The development of this form of secularizing theology greatly impacted Catholic liturgists at that time, although it was foreign to the sensibilities of many of those who were the leading lights in the liturgical movement in the first half of the 20th century. It was not uncommon for theologians and liturgists influenced by this new current of thought to argue that our current era of secularization offers the opportunity to overcome at last the fissure between the sacred and profane realms that Jesus himself had drawn together by the fact of his Incarnation. Indeed, secularity could no longer be denigrated as “profane,” and liturgy should no longer be “God-centered and vertical.” Sacred space and time, in its true Christian meaning, is not something to be set apart from the secular domain of our quotidian history, the new liturgical theologians thought. Liturgical vestments, music, art, the rhythm of prayer—all these ritual or ceremonial externalities should be given new form befitting our awakening to the fact that Christ did not come to call us out of the world but to take root in it precisely within the context of what we used to denigrate mistakenly as profane.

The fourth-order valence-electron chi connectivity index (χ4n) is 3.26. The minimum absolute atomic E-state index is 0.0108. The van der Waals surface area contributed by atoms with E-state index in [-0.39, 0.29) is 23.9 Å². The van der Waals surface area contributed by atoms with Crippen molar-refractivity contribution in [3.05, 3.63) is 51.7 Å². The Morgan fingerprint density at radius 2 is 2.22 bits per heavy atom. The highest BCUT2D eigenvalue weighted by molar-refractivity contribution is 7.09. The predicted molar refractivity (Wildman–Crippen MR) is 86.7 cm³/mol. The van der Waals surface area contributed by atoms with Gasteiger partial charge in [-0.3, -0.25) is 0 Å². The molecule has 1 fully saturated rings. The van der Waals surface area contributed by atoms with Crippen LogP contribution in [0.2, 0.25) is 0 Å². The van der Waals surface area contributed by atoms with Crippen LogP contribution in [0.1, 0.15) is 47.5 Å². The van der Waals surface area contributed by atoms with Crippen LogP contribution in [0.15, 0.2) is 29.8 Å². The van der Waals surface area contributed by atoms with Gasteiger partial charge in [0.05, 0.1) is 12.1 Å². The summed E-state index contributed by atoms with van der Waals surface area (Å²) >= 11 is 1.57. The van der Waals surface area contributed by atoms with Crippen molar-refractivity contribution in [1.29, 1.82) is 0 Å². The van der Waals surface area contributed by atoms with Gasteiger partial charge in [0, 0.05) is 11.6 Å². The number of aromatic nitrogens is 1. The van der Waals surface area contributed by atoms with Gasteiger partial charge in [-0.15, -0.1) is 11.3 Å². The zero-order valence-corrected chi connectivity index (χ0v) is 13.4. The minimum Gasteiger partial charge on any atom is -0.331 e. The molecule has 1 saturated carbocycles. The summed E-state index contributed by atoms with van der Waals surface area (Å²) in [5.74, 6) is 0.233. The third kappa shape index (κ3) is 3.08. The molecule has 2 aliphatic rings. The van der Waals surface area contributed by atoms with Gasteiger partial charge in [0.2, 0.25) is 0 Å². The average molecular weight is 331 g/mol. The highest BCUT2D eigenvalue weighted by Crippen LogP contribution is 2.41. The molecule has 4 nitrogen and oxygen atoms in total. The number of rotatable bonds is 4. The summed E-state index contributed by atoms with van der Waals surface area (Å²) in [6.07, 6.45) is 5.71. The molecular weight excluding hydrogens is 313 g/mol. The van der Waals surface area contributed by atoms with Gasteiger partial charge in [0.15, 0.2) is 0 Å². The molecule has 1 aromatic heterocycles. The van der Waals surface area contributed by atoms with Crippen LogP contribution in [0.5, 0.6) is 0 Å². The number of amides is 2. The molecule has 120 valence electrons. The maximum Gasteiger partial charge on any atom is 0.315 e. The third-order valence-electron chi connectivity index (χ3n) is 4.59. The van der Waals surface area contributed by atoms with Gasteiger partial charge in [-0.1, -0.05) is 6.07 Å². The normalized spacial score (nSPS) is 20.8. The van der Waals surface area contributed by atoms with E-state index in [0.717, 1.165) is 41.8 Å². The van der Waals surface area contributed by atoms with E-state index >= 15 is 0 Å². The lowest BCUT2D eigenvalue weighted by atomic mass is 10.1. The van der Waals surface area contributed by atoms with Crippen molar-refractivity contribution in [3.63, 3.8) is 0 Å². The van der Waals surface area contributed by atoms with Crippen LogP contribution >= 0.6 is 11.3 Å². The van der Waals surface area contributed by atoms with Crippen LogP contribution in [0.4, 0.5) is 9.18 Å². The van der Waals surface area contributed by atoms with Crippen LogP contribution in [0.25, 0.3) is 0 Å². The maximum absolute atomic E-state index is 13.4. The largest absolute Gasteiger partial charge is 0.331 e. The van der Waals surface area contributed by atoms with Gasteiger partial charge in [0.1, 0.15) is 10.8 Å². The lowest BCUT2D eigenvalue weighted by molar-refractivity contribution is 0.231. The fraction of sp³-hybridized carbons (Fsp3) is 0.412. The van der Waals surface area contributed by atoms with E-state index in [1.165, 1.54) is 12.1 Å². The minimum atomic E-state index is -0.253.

This secularizing view was common in the 1960s and 1970s, but the greatest theologians in the Church in those days were not all on board with the liturgical specialists who were perhaps the most fervent champions of this theological persective. It was opposed by theologians of the stature of Henri de Lubac, Yves Congar, Joseph Ratzinger, and Louis Bouyer. Each of these theologians recognized that the loss of the sacred in Christian liturgy was detrimental to the faith and that desacralization in its extreme forms needed to be challenged. These eminent theologians realized that the profane, just as it is, is not the foreordained divine milieu that the “Death of God” theologians were proclaiming it to be. Bouyer’s work was particularly important in this regard because it centered throughout, in a uniquely comprehensive fashion in many books and articles, on the question of the relationship of Christian revelation to the sacred; in his work, Bouyer explored the issue with unsurpassed depth and breadth. He made the question of the sacred central to his theology of liturgy, and he made theology of liturgy central to his larger body of work.